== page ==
“Like light, the disciples as a gathered community have the overarching purpose of being the mirror that refracts God’s light so that all peoples and nations can know of God’s justice and mercy. As a gathered community the disciples are like light when they engage others in the world, enabling diversity (giving things color), nurturing a healthy, ecofriendly world (helping vegetation grow), generating policies for ecojustice (providing solar power), and restoring or repairing whatever relationships that need such (focusing for specific purposes). (Marcia Y. Riggs, “Theological Perspective” on Matthew 5:13-20 in Feasting on the Word, Year A, Volume 1)

This past Thursday evening I went to a play at St. Thomas University.  Titled No White Picket Fence the play by Dr. Robin Whittaker used the verbatim style to tell the stories of ten young women who consider themselves to be living well after being in the foster care system in New Brunswick. The women met individually with an interviewer, a researcher working on a study, to tell their stories and they agreed to allow their words to be used in a play which would bring their experiences into the light.  For ninety minutes the audience sat in the near dark with ten wooden boxes painted as houses and ten actresses. They sat on their houses, and of course they shifted houses periodically, and when it was their turn to share a part of their story the lights in the house turned on. Some of the houses had only one or two windows lit up, but the strength of those women lit the room, not in a warm cozy way but shining light on those uncomfortable, unpleasant corners so often left in the dark. The more this light shines the stronger the impetus to work for change may become.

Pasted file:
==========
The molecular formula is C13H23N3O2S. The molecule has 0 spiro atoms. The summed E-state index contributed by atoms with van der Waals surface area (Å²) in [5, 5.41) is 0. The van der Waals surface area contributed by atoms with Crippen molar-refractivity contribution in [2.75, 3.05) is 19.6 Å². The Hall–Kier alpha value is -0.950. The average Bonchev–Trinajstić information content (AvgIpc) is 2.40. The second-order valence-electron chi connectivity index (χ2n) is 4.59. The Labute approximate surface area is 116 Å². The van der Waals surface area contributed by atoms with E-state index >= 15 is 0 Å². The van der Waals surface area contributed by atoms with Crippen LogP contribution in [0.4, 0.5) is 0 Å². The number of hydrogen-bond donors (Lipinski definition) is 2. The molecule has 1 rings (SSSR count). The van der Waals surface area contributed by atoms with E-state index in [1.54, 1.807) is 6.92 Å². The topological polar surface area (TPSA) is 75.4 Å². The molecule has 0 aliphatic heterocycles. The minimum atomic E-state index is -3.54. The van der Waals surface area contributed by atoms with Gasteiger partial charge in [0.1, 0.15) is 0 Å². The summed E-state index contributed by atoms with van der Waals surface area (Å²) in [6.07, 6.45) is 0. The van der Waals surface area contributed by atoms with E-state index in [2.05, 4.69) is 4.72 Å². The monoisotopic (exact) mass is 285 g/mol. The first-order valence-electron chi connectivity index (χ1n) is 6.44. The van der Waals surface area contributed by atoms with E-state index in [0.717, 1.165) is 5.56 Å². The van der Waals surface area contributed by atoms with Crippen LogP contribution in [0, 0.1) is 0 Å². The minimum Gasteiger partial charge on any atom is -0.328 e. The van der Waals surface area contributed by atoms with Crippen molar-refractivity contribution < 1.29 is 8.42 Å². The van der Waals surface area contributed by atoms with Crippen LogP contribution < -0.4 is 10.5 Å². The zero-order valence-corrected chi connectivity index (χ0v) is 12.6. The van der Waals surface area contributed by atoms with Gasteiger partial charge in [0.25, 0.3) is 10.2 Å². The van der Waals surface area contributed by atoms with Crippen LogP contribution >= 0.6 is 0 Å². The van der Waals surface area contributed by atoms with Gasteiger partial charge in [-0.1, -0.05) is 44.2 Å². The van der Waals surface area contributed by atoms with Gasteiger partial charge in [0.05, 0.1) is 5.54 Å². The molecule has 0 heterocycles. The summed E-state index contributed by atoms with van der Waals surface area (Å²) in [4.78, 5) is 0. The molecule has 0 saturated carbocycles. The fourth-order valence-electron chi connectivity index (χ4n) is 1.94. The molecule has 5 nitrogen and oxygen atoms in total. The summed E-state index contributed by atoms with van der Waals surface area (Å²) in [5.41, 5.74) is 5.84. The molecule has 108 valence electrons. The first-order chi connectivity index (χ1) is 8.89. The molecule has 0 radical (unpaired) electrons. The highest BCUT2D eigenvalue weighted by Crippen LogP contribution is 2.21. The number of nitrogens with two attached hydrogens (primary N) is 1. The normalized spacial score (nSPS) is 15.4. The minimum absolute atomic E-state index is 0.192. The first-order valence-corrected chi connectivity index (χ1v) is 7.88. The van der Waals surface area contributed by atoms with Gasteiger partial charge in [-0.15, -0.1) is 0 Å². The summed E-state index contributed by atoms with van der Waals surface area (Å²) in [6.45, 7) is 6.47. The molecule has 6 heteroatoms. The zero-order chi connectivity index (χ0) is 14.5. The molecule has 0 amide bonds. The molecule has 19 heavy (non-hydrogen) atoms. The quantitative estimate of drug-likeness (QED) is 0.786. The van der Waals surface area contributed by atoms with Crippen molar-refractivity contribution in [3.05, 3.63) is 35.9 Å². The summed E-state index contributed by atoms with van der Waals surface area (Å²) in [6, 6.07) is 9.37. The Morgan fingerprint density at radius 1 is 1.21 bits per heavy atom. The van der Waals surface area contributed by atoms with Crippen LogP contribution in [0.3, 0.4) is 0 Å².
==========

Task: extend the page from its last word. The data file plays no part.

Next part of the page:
Back to the news, growing out of all the reports of the dark we also see stories of light. There have been; rallies against Islamophobia around the world; all sorts of people have stated publicly that they will register as Muslim if registration goes forward in the US; non-Muslims are raising money to rebuild the Texas mosque; candlelight vigils have been held for victims of fires and shootings; and in Fredericton money was donated to help the Muslim community expand their area for worship.

So what are we to be and do in the world today? We start with the words of Isaiah, God wants us to,

  • loose the bonds of injustice
  • undo the thongs of the yoke
  • let the oppressed go free
  • share your bread with the hungry
  • bring the homeless poor into your house
  • when you see the naked to cover them
  • do not to hide yourself from your own kin

Be salty! Dare to be distinctive and speak out where others are silent. As you work to enhance and alter the world, God’s light will be seen reflecting off of you and the lost may see their way home.

Not to Kneel For Me